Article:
“I want something that will be both simple and at the same time not so simple…To be in a relationship that is anything but clear. I want to be your good friend, the one with whom you love hanging out. I want you to keep your desire to flirt with other girls, but for you to come back to me to finish your evening…I want to live a single life with you. For our couple life, would be the equivalent of our single lives today, but together.”


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It was a bold statement, and readers had plenty of harsh comments for Tessier when it was published on Huffington Post, calling her immature and commitment-phobic. But Tessier isn’t the first woman who ever wanted to have her relationship cake and eat the single frosting, too. A 2015 paper published in the Journal of Family Issues found that almost fifty percent of brides suffer from postnuptial blues, ranging from temporary melancholy to full-blown depression.

In her groundbreaking book, Emotionally Engaged: A Bride’s Guide To Surviving The “Happiest'”Time Of Your Life, author Allison Moir-Smith describes this phenomenon as a result of undergoing a critical life transition.

“There are many layers to leaving single life, I discovered. During my engagement, as I made Jason and our marriage-to-be number one in my life, I noticed how that impacted all my other relationships…While I was happy and hopeful about our future, the strongest emotions I had were nostalgia for my single days and anxiety (Who am I now?). My essential self — my personality, independent spirit, heart and soul — remained the same of course. But the part of me that was a single woman, was in flux.”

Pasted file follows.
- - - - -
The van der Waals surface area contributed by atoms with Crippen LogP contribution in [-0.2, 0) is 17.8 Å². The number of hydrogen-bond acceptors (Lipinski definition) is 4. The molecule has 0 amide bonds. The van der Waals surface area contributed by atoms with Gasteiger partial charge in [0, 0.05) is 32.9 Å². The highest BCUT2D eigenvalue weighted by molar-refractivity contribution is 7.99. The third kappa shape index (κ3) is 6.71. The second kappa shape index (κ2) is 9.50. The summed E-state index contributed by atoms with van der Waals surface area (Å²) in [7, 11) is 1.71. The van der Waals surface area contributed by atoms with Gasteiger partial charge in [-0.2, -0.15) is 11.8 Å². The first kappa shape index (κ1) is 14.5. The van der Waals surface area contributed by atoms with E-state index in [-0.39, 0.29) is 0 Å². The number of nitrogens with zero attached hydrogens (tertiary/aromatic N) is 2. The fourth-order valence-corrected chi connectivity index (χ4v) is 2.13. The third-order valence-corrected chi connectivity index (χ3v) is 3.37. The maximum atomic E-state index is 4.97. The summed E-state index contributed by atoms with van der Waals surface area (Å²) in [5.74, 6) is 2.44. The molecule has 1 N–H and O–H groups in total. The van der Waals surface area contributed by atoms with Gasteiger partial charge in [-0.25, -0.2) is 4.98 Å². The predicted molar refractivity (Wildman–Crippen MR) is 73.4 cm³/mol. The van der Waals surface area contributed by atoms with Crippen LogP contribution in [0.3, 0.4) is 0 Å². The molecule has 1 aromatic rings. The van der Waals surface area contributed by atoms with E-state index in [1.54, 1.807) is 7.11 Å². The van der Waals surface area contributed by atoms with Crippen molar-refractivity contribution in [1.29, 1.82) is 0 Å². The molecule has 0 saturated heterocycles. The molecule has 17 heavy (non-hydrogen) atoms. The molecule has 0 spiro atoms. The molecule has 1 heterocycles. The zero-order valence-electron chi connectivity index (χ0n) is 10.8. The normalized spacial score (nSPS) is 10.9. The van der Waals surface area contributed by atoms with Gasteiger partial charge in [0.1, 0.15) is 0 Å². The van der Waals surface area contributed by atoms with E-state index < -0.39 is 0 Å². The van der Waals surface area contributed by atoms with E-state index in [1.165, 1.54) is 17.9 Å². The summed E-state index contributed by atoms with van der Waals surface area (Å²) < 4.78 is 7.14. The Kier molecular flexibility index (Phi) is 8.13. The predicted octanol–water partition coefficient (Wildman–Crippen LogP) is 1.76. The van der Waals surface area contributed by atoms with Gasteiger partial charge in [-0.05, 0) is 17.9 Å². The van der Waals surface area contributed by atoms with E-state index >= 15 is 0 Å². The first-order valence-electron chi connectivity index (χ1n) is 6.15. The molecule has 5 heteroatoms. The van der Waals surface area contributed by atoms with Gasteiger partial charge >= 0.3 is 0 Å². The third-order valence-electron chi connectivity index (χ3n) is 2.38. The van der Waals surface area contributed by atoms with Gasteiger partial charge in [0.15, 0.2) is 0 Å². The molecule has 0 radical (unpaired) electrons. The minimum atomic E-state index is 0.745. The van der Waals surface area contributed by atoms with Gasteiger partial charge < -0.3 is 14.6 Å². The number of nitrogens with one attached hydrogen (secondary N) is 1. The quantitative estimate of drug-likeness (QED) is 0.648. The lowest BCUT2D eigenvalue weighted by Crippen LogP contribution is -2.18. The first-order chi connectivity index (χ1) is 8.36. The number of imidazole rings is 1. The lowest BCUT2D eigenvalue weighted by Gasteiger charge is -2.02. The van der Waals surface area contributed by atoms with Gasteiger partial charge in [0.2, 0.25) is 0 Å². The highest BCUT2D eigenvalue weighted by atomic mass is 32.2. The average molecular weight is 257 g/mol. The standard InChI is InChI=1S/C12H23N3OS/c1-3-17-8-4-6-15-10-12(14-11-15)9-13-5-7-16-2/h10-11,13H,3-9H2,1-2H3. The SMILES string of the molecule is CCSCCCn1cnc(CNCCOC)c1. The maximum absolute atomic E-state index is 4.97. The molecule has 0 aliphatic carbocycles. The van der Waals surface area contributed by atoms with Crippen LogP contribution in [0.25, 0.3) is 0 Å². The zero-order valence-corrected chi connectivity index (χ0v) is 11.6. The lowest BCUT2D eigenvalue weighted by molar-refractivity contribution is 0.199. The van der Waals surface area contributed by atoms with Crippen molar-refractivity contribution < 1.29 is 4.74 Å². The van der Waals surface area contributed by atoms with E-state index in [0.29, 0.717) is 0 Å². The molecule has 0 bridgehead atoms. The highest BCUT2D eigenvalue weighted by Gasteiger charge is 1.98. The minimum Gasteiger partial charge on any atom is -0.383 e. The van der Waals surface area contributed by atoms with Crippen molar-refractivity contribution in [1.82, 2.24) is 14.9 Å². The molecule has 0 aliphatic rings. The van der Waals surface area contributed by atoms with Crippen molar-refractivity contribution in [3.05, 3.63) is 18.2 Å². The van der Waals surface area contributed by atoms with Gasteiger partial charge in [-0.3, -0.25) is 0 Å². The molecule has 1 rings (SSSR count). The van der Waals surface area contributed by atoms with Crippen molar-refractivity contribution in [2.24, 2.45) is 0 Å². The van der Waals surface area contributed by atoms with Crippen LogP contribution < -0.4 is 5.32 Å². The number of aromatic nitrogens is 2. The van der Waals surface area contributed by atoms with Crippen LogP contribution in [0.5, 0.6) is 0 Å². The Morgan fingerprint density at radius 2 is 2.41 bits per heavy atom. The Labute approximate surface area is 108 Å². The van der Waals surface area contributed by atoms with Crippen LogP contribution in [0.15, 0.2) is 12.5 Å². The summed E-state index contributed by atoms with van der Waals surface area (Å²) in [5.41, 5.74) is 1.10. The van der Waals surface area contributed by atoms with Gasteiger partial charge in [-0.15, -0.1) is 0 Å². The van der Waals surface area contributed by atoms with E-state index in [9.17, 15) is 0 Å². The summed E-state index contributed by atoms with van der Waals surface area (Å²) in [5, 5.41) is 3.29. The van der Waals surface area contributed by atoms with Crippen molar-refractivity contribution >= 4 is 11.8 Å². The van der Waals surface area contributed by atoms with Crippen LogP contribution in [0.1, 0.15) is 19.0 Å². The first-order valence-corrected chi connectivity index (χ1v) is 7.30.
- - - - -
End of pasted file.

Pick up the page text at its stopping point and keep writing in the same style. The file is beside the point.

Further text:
In our increasingly FOMO-driven society, it’s become acceptable to prolong adolescence well into adulthood, delaying marriage and childrearing until we’ve achieved everything we want to first. Our concept of marriage has evolved into the ultimate mark of a successful life, rather than something we do along the way. As a married person, am I still relevant?

But why is it we see marriage as the final scene of the film before the credits roll, a rulebook that has to get in the way of our individual pursuits, or worse still, our happiness, as this writer confessed? Why have we been conditioned to believe coupledom and singledom can’t coexist, as Tessier describes?

It was six months into my marriage before I confronted my husband with my fears and came to the realization we didn’t have to follow the script.

Though I’m not shy about admitting I’m a wife today, people still largely refer to my husband as my boyfriend, because of the way we conduct our relationship. We’re careful not to be people who only talk to — or about — one another. We don’t reliably turn down social invites apart in favor of nights in together. We’ve decided to be childfree and we live largely separate lives, but ultimately, we live them together.

We’re still making the rules up as we go, rather than playing out someone else’s idea of how our lives should look. In fact, six years in, we don’t even have a joint bank account or a mortgage. We rarely spend a night in, and up until a few months ago, we had a roommate, living as if we were still in college. (The living like college students part still holds embarrassingly true, however.)

There are times I miss my single life, but more often than not, I’m glad I took the plunge and got married. I finally understand why my college lecturer told me that story about Plato. Upon returning empty-handed after his quest to find the perfect leaf in the wheat fields, he explains to Socrates why he failed to pick one.

“Actually I have found one extraordinary leaf, but I don’t know whether there’s any other leaf more extraordinary, so I didn’t take that leaf. When I walked further, I realized that the leaves I found are not as extraordinary compared to the leaf I’ve found earlier in my walk. In the end, I didn’t take any single leaf.”

Thankfully, I didn’t let fear hold me back. I picked my leaf, and he takes pride of place in my life today.